Staff lauded for virtual Parliament progress

29 April 2020

Parliamentary staff who have been working seven days a week to introduce semi-virtual sittings in the House of Commons have received praise from the Speaker – and from around the world. 

Sir Lindsay Hoyle said he was extremely impressed with the ingenuity, loyalty and sheer hard work of colleagues to ensure the hybrid model worked – while Clerk of the House John Benger said his counterparts from across the globe had told him they were “very envious” of its success. 


Sir Lindsay spoke out after the second semi-virtual Prime Minister’s Questions taken by Foreign Secretary Dominic Raab, who this week deputised for the PM following the birth of his son. 


The project has moved swiftly from being limited to PMQs, Urgent Questions, departmental questions and statements, to include this week, the Second Reading of three Bills. In time this will also be extended to other business and could include a system of remote voting, if the House agrees. 


Mr Speaker said he wanted to offer a big ‘thank you’ to the Broadcasting Unit, Parliamentary Digital Service, Chamber and Committees and in-House facilities staff, who have worked much longer hours than usual to come up with a solution that would enable MPs and staff to keep safe during the pandemic.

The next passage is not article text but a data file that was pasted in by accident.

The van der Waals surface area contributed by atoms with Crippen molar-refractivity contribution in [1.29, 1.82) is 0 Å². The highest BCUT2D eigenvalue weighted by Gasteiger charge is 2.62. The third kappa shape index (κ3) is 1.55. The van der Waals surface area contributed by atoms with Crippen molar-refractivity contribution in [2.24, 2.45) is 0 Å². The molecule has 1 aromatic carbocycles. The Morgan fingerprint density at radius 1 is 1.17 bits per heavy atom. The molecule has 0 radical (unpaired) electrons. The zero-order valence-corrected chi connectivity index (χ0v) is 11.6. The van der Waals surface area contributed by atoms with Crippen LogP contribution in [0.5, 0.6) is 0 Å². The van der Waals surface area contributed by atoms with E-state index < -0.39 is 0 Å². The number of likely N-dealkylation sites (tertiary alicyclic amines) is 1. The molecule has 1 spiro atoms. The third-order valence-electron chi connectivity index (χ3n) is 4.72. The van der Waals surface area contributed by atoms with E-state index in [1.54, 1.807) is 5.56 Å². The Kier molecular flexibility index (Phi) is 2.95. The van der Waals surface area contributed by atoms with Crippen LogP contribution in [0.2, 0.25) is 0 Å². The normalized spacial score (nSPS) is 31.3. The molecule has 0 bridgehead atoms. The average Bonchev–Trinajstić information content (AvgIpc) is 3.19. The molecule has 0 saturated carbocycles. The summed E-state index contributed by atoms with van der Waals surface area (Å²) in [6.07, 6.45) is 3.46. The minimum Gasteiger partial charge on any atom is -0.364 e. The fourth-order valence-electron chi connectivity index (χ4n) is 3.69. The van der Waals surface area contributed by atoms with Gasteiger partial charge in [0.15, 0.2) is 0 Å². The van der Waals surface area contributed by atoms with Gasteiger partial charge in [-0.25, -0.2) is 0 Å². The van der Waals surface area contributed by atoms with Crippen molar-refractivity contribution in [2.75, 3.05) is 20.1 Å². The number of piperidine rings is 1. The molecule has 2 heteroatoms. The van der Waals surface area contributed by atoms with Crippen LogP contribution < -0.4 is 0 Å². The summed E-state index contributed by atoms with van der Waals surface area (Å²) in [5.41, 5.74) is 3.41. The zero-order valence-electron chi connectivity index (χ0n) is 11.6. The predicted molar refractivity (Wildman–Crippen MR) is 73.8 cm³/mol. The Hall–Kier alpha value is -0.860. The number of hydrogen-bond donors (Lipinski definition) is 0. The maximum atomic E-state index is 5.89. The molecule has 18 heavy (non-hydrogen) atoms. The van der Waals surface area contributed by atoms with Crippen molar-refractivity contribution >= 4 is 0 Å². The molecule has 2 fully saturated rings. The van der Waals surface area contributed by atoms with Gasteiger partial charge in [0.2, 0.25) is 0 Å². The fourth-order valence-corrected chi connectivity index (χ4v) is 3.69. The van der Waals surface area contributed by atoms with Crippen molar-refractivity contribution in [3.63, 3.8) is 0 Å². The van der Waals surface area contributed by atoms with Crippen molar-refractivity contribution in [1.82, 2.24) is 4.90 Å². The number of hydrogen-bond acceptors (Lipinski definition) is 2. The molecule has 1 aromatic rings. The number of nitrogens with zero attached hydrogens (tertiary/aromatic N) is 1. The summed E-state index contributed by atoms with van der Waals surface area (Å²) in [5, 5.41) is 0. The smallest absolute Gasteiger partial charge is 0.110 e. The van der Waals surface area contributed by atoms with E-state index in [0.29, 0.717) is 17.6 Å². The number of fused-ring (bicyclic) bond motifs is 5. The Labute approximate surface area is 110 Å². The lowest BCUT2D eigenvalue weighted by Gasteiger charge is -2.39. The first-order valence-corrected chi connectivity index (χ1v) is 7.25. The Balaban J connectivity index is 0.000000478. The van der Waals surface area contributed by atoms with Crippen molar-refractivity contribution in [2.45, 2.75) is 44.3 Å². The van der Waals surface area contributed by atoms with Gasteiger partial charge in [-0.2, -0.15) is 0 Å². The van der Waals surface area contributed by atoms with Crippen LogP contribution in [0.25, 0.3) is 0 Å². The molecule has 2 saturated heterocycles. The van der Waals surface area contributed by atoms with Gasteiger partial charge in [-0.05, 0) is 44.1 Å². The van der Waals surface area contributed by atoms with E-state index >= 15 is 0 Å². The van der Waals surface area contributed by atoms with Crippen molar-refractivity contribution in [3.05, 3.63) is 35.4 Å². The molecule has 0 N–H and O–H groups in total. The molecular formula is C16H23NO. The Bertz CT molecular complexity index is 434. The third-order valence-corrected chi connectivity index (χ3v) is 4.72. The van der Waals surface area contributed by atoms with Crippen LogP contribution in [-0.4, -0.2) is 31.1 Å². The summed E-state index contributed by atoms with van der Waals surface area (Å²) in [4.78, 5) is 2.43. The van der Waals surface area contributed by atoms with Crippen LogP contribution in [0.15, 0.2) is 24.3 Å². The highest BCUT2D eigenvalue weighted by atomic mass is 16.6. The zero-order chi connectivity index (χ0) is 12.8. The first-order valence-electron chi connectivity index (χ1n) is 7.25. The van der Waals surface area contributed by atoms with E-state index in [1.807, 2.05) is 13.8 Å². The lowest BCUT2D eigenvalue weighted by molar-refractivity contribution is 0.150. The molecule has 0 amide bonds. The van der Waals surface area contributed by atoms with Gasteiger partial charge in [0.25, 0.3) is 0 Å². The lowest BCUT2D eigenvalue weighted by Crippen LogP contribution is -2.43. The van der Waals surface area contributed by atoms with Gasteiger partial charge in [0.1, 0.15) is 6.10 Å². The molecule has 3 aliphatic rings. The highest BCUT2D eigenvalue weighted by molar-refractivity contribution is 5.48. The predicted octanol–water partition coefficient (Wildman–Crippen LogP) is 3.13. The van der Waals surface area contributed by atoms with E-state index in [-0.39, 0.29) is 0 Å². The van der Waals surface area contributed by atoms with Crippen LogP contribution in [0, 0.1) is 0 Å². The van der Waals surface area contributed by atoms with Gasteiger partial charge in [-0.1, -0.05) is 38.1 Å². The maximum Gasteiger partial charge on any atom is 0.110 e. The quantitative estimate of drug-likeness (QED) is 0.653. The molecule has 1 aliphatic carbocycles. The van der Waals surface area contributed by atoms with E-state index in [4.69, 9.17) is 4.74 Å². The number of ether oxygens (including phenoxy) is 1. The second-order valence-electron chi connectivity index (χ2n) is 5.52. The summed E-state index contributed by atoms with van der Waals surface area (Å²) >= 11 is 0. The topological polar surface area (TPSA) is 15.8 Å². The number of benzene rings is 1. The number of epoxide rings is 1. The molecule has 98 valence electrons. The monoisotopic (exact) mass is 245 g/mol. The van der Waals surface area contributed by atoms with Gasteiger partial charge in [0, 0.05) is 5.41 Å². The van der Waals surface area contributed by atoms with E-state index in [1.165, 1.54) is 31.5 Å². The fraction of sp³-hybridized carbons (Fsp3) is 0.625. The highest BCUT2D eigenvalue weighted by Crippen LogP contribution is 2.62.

He also paid tribute to all the other departments who have supported the fast-paced project, such as engineers, cabling teams, communications officers, catering and security. 


This place has always been a community, a village, which at times of crisis pulls together for the good of us all – and this is what we have seen in the build-up to the success of our hybrid House,” he said. 


“The talent we have here is astounding. We in Westminster see it in action every day - but when it matters, it is there for the world to see. I couldn’t be prouder of the people who I am lucky enough to call my colleagues.” 


The hybrid model, which sees most MPs joining proceedings via Zoom, follows on from the success of virtual select committees that were held during the recess. 


The plan was driven by Sir Lindsay, who was keen to encourage MPs and staff to work remotely where possible, to adhere to the guidance of staying at home, protecting the NHS and saving lives. 

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